Abstract 2217: Magnetic Resonance Blood-Brain Barrier Permeability Measurements To Predict Hemorrhagic Transformation In A Rat Model Of Ischemic Stroke
Objectives: To evaluate the predictive value of blood-brain barrier permeability (BBBP) measurements extracted from perfusion-weighted MRI for hemorrhagic transformation (HT) in stroke.
Methods: Spontaneously hypertensive rats and Wistar rats with unilateral, 2h filament occlusion of the right MCA underwent imaging during occlusion, post reperfusion at 4h and 24h. BBBP was imaged by perfusion-weighted MRI and quantified by Patlak analysis. Cresyl-violet staining was used to detect and characterize hemorrhage on histology in sacrified rats at 24 hours, immediately following the last imaging study. Permeability changes were evaluated at baseline, after reperfusion and at 24 hours, in animals with or without macroscopic hemorrhage. Receiver-operating characteristic curve (ROC) analysis was performed to determine the most accurate permeability threshold to predict HT.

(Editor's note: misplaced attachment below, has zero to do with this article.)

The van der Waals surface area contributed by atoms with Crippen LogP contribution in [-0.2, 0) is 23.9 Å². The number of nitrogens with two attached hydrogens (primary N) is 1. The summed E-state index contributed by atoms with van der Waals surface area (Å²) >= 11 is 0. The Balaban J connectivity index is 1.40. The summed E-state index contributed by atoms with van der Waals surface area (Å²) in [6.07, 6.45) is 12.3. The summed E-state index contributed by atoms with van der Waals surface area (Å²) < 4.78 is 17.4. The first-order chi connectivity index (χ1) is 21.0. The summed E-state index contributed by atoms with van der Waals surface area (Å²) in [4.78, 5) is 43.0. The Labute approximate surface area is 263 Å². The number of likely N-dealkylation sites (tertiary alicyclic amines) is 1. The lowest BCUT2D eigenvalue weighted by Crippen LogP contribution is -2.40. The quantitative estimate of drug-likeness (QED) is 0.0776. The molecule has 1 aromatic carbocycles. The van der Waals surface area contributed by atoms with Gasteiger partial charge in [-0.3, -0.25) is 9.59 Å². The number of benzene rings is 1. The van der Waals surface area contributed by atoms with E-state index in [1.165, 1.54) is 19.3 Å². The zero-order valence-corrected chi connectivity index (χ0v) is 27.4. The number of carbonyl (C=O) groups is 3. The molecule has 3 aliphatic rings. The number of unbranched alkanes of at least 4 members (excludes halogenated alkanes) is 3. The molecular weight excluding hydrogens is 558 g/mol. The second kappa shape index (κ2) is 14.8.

Findings: In animals that showed macroscopic hemorrhage at 24 hours, the 95th BBBP percentile values on the infarcted side were 0.323 [0.260, 0.387], 0.685 [0.385, 0.985], and 0.412 [0.210, 0.613] ml/min·100g (marginal mean [95%CI]) during occlusion, at 4h post reperfusion and at 24h post reperfusion, respectively. The 95th BBBP percentile values on the nonischemic, contralateral side were 0.280 [0.212, 0.348], 0.266 [0.065, 0.665], and 0.203 [0.080, 0.483] respectively. The BBBP values on the infarcted side and the contralateral side were significantly different at 4h post reperfusion (p=0.034) and at 24h post reperfusion (p=0.031). The predictive value of BBBP in terms of macroscopic hemorrhage was highest on imaging obtained 4 hours after reperfusion (ROC area under the curve = 0761). The negative predictive value of BBBP measurements was high, while the positive predictive value was limited. For instance, for a BBBP threshold of 0.35 ml/min·100ml positive and negative predictive values for imaging 4 hours post reperfusion were 7.2 % and 98.6%, respectively.
Conclusion: Altered BBBP is a necessary but not sufficient condition to cause HT in rats with an infarct. Further research is needed to identify those additional risk factors that are required for HT to develop in the setting of an ischemic stroke.
- © 2012 by American Heart Association, Inc.